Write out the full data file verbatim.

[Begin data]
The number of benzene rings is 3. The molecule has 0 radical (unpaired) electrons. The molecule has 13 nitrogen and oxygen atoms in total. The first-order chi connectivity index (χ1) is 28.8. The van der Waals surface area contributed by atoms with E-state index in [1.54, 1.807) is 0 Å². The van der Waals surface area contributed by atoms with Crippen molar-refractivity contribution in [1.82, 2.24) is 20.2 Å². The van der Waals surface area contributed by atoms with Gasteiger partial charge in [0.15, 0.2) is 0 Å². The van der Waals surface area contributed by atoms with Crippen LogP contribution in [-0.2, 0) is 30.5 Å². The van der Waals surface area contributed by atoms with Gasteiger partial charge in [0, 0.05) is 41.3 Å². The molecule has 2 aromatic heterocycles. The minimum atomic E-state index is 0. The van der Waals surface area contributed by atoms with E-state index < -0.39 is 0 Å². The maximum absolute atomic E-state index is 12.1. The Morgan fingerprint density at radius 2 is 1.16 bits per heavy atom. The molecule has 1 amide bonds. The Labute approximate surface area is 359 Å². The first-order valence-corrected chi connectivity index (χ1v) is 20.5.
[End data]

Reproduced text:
The number of benzene rings is 3. The molecule has 0 radical (unpaired) electrons. The molecule has 13 nitrogen and oxygen atoms in total. The first-order chi connectivity index (χ1) is 28.8. The van der Waals surface area contributed by atoms with E-state index in [1.54, 1.807) is 0 Å². The van der Waals surface area contributed by atoms with Crippen molar-refractivity contribution in [1.82, 2.24) is 20.2 Å². The van der Waals surface area contributed by atoms with Gasteiger partial charge in [0.15, 0.2) is 0 Å². The van der Waals surface area contributed by atoms with Crippen LogP contribution in [-0.2, 0) is 30.5 Å². The van der Waals surface area contributed by atoms with Gasteiger partial charge in [0, 0.05) is 41.3 Å². The molecule has 2 aromatic heterocycles. The minimum atomic E-state index is 0. The van der Waals surface area contributed by atoms with E-state index < -0.39 is 0 Å². The maximum absolute atomic E-state index is 12.1. The Morgan fingerprint density at radius 2 is 1.16 bits per heavy atom. The molecule has 1 amide bonds. The Labute approximate surface area is 359 Å². The first-order valence-corrected chi connectivity index (χ1v) is 20.5.